RU Home for the Summer: Rural Retreat, Va.

Where I come from, I get a newspaper twice a week — and I always know at least one person in the newspaper. I run into at least one person I know whenever I leave the house. I can always see a bunch of people wearing boots and sitting in trucks while they hang out in the Walmart parking lot. I had less than 100 people in my graduating class, but always plenty of gossip. 

I live in Rural Retreat, Va. If you haven’t heard of it, I’m not really surprised. It’s a little town in good old southwest Virginia. I’m originally from Ohio, but I’ve also lived in Staunton, Va. and South Carolina — so I don’t have very strong ties to Rural Retreat.

Living in a small town has its perks and its downfalls. Boredom is a constant struggle. When I moved here in high school, one of the first things that people told me was that the Walmart parking lot was a popular hangout spot. I thought they were joking.

They weren’t.

To make things worse, Walmart (and anything else you might want to do, other than camp or fish on the lake) is about 15 minutes away from Rural Retreat. There’s nothing actually in town except a McDonald’s, Subway, Food Country, a couple of gas stations and a few small businesses.

Wytheville is normally where I shop or hang out with friends. What exciting things do we do? Usually, there’s a trip to Sonic to get some mozzarella sticks or half-priced slushies. We might get an ice cream cone from King’s, a little produce store. Other times, we catch the latest flick at the movie theater.

The shopping options aren’t that great, so we usually drive to Christiansburg for the mall (another hour away from Wytheville).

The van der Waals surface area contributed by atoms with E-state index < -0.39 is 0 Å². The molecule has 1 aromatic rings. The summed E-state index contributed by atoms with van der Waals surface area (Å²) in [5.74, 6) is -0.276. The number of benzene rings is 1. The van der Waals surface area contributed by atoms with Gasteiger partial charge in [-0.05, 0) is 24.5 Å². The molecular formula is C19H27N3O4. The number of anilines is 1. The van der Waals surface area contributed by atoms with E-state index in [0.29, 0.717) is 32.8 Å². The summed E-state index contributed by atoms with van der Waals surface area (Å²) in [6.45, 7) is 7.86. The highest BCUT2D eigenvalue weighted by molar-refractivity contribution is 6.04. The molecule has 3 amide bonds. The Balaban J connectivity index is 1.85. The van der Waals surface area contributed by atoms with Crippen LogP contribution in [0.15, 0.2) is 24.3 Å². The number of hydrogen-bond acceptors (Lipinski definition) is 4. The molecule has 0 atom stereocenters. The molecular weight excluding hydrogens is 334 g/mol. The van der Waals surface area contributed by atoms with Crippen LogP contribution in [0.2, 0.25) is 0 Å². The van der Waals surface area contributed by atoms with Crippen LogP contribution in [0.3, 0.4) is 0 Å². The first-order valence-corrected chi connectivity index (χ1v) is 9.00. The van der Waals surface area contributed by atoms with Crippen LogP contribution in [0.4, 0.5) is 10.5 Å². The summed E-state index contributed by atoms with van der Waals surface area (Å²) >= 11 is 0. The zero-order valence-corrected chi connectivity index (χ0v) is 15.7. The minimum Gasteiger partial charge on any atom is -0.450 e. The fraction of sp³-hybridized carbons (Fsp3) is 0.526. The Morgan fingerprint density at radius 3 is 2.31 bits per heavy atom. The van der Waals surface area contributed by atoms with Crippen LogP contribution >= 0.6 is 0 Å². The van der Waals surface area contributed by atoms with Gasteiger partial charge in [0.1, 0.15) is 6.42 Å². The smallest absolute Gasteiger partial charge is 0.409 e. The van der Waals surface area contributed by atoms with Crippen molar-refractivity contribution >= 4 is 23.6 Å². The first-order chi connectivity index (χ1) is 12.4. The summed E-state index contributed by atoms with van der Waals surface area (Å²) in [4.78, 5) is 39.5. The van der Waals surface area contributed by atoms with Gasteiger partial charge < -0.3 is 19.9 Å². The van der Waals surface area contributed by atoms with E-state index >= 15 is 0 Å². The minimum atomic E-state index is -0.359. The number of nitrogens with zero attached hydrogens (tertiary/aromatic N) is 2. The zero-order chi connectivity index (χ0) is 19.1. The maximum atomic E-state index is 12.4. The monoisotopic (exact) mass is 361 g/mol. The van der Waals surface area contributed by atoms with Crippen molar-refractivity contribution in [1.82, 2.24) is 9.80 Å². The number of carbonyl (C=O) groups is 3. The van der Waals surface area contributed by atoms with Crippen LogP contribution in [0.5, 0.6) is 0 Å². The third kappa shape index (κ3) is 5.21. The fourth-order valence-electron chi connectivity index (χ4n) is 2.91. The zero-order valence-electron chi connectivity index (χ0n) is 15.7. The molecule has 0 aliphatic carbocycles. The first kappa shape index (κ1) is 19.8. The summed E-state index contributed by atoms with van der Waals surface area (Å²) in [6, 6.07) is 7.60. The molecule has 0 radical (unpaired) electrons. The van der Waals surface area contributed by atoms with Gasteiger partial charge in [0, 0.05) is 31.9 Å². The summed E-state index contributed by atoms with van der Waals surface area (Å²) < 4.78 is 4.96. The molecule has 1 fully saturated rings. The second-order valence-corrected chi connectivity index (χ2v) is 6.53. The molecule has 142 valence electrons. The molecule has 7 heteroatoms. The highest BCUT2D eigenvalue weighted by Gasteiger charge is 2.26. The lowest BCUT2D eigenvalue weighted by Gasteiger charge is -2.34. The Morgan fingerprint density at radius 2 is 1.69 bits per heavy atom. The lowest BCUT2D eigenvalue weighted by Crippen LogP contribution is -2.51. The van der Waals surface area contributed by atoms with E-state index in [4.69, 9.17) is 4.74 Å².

A few weekends ago, my friends and I mixed things up a bit and went to Marion, Va. instead (which is about 20 minutes from Rural Retreat and 40 minutes from Wytheville). We spent the day at Hungry Mother Lake, and then we finished out the trip by going to a drive-in movie.

You might be able to tell that I’m not the biggest fan of living in a small town; however, there are some things that I’ll admit that I like. It’s nice to have a close-knit group of friends. Traffic is not an issue,

113_0955
My view. Photo by Monica McAfee.

and people around here are pretty relaxed. They tend to appreciate the little things in life — like eating ice cream with friends or sitting on the front porch during a storm. Doors don’t have to be locked. If I go outside at night, I can look up at the stars.

I live near a cemetery, and (as morbid as it sounds) I like to wander around there on occasion. It’s surrounded by the Blue Ridge Mountains in the distance. At sunset, it’s gorgeous. There are plenty of places to think.

There is also a strong sense of community here. People are there for each other — they aren’t just rushing around, only concerned for themselves. While I may move away to a bigger place someday, I will always appreciate knowing what it’s like to live in such a small place, where people take time for one another.